Curttright and Hanno share lead vocal duties throughout the LP, just as on WAYS OF HEARING, and bassist Michael Foster even gets a turn at the mic on “Mr. Settled Score.” Given the way the songwriting broke down, for a lot of the record, the songwriter often handed off the reins; “Wild Rose” and “April 25,” for example, were penned by Curttright but are primarily led by Hanno, as he felt her voice was a better fit for what’s going on around it. He sings on Hanno’s “System of One,” and notes that his experience was “to just follow along and help Becky make the song into what she was hearing in her head” and make it real. 

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The dual vocal approach helps give each song a unique character, particularly on this album, where the band stretches themselves a bit more. “System of One” is almost jaunty, and the second half of “Tightrope Walker / Stranger in These Dark Times” is as catchy as anything they’ve ever released. Even opener “Leaf,” which Curttright describes in self-deprecating fashion as “Bandcamp emo,” has a pop twist—its final 30 seconds introduce electronic jitters and allow him to spin an infectious melody before an abrupt cut.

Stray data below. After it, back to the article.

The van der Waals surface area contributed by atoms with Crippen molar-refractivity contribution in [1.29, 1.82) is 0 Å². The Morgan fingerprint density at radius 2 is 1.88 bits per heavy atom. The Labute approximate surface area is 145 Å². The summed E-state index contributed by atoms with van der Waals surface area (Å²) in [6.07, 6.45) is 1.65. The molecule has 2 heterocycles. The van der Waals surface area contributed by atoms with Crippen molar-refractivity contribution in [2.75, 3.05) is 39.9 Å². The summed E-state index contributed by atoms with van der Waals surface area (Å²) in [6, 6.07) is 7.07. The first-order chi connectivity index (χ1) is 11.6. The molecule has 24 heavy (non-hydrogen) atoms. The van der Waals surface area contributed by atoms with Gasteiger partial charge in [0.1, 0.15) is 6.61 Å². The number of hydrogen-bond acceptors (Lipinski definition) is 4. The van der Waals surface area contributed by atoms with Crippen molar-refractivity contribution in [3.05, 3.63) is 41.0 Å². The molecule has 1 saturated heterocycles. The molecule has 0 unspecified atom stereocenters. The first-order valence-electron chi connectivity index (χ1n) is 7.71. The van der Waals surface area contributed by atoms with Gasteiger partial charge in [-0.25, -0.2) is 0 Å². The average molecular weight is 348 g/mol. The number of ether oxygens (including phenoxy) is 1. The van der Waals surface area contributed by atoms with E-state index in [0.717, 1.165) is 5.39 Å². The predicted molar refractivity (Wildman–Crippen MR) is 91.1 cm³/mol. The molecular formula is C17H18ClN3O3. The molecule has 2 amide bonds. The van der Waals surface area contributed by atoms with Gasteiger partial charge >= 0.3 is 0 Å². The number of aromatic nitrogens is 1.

Of course, songs like “First Time” and “Midwestern Home” tap into that same wintry energy that made WAYS OF HEARING so comforting. It’s an impressive example of a band tweaking their sound enough to show growth without losing what made them special in the first place. For his part, Curttright agrees: “ILIAD shows our range better because everyone had more room to try stuff. If you’ve never heard our stuff before, I don’t know. There are songs I love, like ‘Sunflower’ by Low or that second track on PYGMALION by Slowdive, where I’m, like, objectively this is a boring song, it’s just the same thing over and over again, but I also feel like it could go on forever and I’d be okay with it. ‘Lazy Eyelids’ by Carissa’s Wierd. You know. That’s the feeling I’m hoping to create.” He’s right about most of it, but there’s one glaring error. No one could ever call THE ILIAD AND THE ODYSSEY boring.


Zac Djamoos
Zac Djamoos is an Editor for The Alternative whose work you've also read on and Treble Zine!